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Marty Chilberg
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I'm a retired CPA who spent the majority of his working career in technology companies. My work included management stints at Atari Inc, Daisy Systems Corp, Symantec Corp and Visio Corp. My last position at Visio (VSIO) was as CFO and VP Finance and Operations.
  • MIT Technology Review: V2V Communication

    Car-to-Car Communication

    A simple wireless technology promises to make driving much safer

    Availability: 1-2 years


    • Cars that can talk to each other to avoid crashes.

    Why It Matters

    • More than a ­million people are killed on roads worldwide every year.

    Key Players

    • General Motors
    • University of Michigan
    • National Highway Traffic Safety Administration

    Hariharan Krishnan hardly looks like a street racer. With thin-rimmed glasses and a neat mustache, he reminds me of a math teacher. And yet on a sunny day last September, he was speeding, seemingly recklessly, around the parking lot at General Motors' research center in Warren, Michigan, in a Cadillac DTS.

    I was in the passenger seat as Krishnan wheeled around a corner and hit the gas. A moment later a light flashed on the dashboard, there was a beeping sound, and our seats started buzzing furiously. Krishnan slammed on the brakes, and we lurched to a stop just as another car whizzed past from the left, its approach having been obscured by a large hedge. "You can see I was completely blinded," he said calmly.

    The technology that warned of the impending collision will start appearing in cars in just a couple of years. Called car-to-car or vehicle-to-vehicle communication, it lets cars broadcast their position, speed, steering-wheel position, brake status, and other data to other vehicles within a few hundred meters. The other cars can use such information to build a detailed picture of what's unfolding around them, revealing trouble that even the most careful and alert driver, or the best sensor system, would miss or fail to anticipate.

    Already many cars have instruments that use radar or ultrasound to detect obstacles or vehicles. But the range of these sensors is limited to a few car lengths, and they cannot see past the nearest obstruction.

    Car-to-car communication should also have a bigger impact than the advanced vehicle automation technologies that have been more widely heralded. Though self-driving cars could eventually improve safety, they remain imperfect and unproven, with sensors and software too easily bamboozled by poor weather, unexpected obstacles or circumstances, or complex city driving. Simply networking cars together wirelessly is likely to have a far bigger and more immediate effect on road safety.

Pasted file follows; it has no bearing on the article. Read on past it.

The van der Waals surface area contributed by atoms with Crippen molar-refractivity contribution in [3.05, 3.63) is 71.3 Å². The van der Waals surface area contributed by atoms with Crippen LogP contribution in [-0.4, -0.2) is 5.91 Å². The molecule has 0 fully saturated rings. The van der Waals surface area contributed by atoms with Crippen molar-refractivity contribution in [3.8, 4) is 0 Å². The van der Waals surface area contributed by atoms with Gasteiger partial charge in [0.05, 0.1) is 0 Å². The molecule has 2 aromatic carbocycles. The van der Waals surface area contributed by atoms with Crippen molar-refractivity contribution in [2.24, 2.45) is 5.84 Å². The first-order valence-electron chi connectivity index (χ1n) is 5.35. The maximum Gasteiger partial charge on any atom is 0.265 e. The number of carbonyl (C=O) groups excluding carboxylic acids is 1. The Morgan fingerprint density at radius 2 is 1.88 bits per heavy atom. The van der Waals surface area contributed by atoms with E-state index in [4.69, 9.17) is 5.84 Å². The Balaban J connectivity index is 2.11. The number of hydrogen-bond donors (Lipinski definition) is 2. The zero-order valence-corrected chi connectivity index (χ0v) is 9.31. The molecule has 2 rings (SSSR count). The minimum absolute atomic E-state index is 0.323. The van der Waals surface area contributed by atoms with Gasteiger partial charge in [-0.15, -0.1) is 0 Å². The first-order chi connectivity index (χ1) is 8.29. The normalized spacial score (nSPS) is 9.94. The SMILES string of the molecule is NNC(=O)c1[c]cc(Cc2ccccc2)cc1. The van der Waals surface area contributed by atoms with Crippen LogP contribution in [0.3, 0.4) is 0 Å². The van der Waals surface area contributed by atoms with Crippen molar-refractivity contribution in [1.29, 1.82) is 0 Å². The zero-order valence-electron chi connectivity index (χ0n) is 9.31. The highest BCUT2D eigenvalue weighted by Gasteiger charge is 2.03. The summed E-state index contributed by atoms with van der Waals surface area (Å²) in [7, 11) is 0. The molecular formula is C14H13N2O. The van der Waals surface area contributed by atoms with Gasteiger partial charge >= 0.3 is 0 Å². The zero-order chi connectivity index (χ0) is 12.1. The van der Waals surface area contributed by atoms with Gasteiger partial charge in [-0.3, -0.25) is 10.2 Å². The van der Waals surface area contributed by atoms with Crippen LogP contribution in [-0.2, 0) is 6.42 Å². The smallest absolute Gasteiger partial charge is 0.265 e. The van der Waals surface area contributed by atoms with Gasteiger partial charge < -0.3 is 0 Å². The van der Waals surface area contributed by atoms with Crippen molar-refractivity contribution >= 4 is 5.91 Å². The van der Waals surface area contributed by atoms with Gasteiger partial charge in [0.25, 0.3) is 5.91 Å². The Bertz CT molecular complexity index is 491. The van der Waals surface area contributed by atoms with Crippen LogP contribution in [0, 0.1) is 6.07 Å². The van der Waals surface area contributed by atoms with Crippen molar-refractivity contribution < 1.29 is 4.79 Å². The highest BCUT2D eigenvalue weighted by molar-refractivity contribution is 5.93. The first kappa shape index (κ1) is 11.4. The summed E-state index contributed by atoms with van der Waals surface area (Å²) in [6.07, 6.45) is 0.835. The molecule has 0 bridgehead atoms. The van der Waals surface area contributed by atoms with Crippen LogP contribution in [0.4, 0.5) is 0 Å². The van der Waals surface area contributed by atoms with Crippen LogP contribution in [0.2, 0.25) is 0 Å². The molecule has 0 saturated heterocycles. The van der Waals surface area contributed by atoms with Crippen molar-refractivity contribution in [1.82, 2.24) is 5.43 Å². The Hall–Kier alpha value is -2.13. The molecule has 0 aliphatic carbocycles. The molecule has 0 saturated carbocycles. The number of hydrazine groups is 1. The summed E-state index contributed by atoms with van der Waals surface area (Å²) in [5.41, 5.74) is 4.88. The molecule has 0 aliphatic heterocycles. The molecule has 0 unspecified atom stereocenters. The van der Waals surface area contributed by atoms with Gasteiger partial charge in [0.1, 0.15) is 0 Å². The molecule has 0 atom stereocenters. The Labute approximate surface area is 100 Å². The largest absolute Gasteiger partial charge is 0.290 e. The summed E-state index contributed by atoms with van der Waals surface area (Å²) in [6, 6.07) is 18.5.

Creating a car-to-car network is still a complex challenge. The computers aboard each car process the various readings being broadcast by other vehicles 10 times every second, each time calculating the chance of an impending collision. Transmitters use a dedicated portion of wireless spectrum as well as a new wireless standard, 802.11p, to authenticate each message.

    Krishnan took me through several other car-to-car safety scenarios in the company's parking lot. When he started slowly pulling into a parking spot occupied by another car, a simple alert sounded. When he attempted a risky overtaking maneuver, a warning light flashed and a voice announced: "Oncoming vehicle!"

    More than five million crashes occur on U.S. roads alone every year, and more than 30,000 of those are fatal. The prospect of preventing many such accidents will provide significant impetus for networking technology.

    Just an hour's drive west of Warren, the town of Ann Arbor, Michigan, has done much to show how valuable car-to-car communication could be. There, between 2012 and 2014, the National Highway Traffic Safety Administration and the University of Michigan equipped nearly 3,000 cars with experimental transmitters. After studying communication records for those vehicles, NHTSA researchers concluded that the technology could prevent more than half a million accidents and more than a thousand fatalities in the United States every year. The technology stands to revolutionize the way we drive, says John Maddox, a program director at the University of Michigan's Transportation Research Institute.

    Shortly after the Ann Arbor trial ended, the U.S. Department of Transportation announced that it would start drafting rules that could eventually mandate the use of car-to-car communication in new cars. The technology is also being tested in Europe and Japan.